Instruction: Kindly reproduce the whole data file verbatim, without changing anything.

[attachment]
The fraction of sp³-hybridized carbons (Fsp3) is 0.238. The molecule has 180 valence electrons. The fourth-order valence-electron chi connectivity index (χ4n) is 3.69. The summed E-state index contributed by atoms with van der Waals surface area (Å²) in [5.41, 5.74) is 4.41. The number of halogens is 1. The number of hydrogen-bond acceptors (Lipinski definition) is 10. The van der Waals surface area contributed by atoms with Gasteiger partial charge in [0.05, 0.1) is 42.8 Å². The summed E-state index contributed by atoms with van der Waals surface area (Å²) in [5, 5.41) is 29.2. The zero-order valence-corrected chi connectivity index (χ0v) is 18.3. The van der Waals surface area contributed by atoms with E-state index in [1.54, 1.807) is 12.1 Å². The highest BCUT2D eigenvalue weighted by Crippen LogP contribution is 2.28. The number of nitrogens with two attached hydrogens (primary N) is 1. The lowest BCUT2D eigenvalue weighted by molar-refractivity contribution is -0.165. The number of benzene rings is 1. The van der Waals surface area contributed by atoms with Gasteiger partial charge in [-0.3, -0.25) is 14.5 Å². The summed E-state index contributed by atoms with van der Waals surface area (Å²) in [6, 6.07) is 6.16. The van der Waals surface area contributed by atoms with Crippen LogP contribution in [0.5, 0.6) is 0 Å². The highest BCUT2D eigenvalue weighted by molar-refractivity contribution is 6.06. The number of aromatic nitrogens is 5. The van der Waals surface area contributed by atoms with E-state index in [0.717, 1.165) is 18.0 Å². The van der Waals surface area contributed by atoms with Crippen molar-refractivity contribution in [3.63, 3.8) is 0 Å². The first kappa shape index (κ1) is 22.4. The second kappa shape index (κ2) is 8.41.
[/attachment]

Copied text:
The fraction of sp³-hybridized carbons (Fsp3) is 0.238. The molecule has 180 valence electrons. The fourth-order valence-electron chi connectivity index (χ4n) is 3.69. The summed E-state index contributed by atoms with van der Waals surface area (Å²) in [5.41, 5.74) is 4.41. The number of halogens is 1. The number of hydrogen-bond acceptors (Lipinski definition) is 10. The van der Waals surface area contributed by atoms with Gasteiger partial charge in [0.05, 0.1) is 42.8 Å². The summed E-state index contributed by atoms with van der Waals surface area (Å²) in [5, 5.41) is 29.2. The zero-order valence-corrected chi connectivity index (χ0v) is 18.3. The van der Waals surface area contributed by atoms with E-state index in [1.54, 1.807) is 12.1 Å². The highest BCUT2D eigenvalue weighted by Crippen LogP contribution is 2.28. The number of nitrogens with two attached hydrogens (primary N) is 1. The lowest BCUT2D eigenvalue weighted by molar-refractivity contribution is -0.165. The number of benzene rings is 1. The van der Waals surface area contributed by atoms with Gasteiger partial charge in [-0.3, -0.25) is 14.5 Å². The summed E-state index contributed by atoms with van der Waals surface area (Å²) in [6, 6.07) is 6.16. The van der Waals surface area contributed by atoms with Crippen LogP contribution in [0.5, 0.6) is 0 Å². The highest BCUT2D eigenvalue weighted by molar-refractivity contribution is 6.06. The number of aromatic nitrogens is 5. The van der Waals surface area contributed by atoms with E-state index in [0.717, 1.165) is 18.0 Å². The van der Waals surface area contributed by atoms with Crippen molar-refractivity contribution in [3.63, 3.8) is 0 Å². The first kappa shape index (κ1) is 22.4. The second kappa shape index (κ2) is 8.41.